Creating a Culture of Interdependence among Youth

May 20, 2021 9:00:00 AM / by Tera Michelson

One of the silver linings of the global pandemic is how it pushed pause on much of our programming for students. When COVID turned everything upside down and backward, it offered the unique opportunity to press reset on our ministry in the most wonderful ways. We could look ahead with purpose and answer root questions, like:

  • What kind of adults do we want our students to be?
  • How do we best set our students up for faithful lives?
  • How can we strengthen our students’ relationships with God?

During a time in both history and the development stage of adolescence when independence reigns supreme, consider what might happen if we create a culture of healthy interdependence among students. What if, in a world that is full of broken relationships and poor examples of the function of family, we embrace our Biblical family tree and create a close-knit, accepting community that prompts students to a ministry with and for each other and the world?

Embrace the opportunity to intentionally root students in relationships: with God, with each other, with the world. Create an environment where students can learn and grow together.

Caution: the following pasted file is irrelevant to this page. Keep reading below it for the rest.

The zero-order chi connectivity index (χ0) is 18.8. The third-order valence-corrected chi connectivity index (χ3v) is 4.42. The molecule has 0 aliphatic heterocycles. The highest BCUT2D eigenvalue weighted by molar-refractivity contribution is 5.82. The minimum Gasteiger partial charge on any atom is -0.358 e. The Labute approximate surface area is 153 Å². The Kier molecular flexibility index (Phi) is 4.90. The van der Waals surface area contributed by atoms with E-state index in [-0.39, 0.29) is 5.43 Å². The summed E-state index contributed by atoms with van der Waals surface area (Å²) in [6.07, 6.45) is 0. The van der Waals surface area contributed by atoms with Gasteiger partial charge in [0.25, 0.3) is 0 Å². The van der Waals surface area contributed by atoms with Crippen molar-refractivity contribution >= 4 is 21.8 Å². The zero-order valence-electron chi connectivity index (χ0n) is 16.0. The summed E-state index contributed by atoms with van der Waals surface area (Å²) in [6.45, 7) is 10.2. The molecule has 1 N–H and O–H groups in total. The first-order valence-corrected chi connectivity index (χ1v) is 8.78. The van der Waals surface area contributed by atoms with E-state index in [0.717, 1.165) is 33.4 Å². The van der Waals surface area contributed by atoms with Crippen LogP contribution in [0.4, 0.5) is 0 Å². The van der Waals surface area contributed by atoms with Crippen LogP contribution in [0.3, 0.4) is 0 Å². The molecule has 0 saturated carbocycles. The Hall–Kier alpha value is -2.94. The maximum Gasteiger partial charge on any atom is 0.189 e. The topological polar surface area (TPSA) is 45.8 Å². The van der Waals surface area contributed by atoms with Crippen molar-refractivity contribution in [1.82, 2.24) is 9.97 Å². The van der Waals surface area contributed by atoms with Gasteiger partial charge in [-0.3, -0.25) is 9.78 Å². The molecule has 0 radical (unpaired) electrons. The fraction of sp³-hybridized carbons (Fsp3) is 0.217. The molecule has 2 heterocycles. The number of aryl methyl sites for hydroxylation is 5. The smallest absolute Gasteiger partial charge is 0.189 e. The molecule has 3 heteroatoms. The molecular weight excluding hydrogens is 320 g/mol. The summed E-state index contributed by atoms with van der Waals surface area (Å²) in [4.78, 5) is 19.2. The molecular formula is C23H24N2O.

• Connect the dots.

An interdependent community is inherently about what holds it together. Focus on guiding students through what makes each of them unique, but also how we are linked as a Christian community. When we connect with God, we connect with each other. Connect the dots between what God calls us to do, the passions that drive and fulfill us, and how the world needs us to serve.

  • Value the ask.

An interdependent community needs each other. Encourage asking for help and asking questions. Question marks lead to deep dives, and often belly flops into more questions. As a leader, learn how to listen well and teach students this skill, especially without having all the answers. Find comfort in being silent together, establishing space for the wonder that comes with knowing God. Make it a goal for students’ first instincts to be to reach out when they feel low, out of balance, or alone.

  • Keep Jesus at the center.

An interdependent community chases a common goal, standing behind a recognized leader or set of values. Align all that you do together behind the love, promises, and principles of Jesus.

Take a long view and create an interdependent community that stands together to experience the awe and wonder of God’s work in and through it.

Topics: Youth Ministry

Tera Michelson

Written by Tera Michelson

Tera Michelson is a silver-haired youth leader, serving the church since 1994. She loves Jesus and teens. She is a pastor’s spouse, mother of three, and writes at the world’s loudest house on a hilly street in Ohio.


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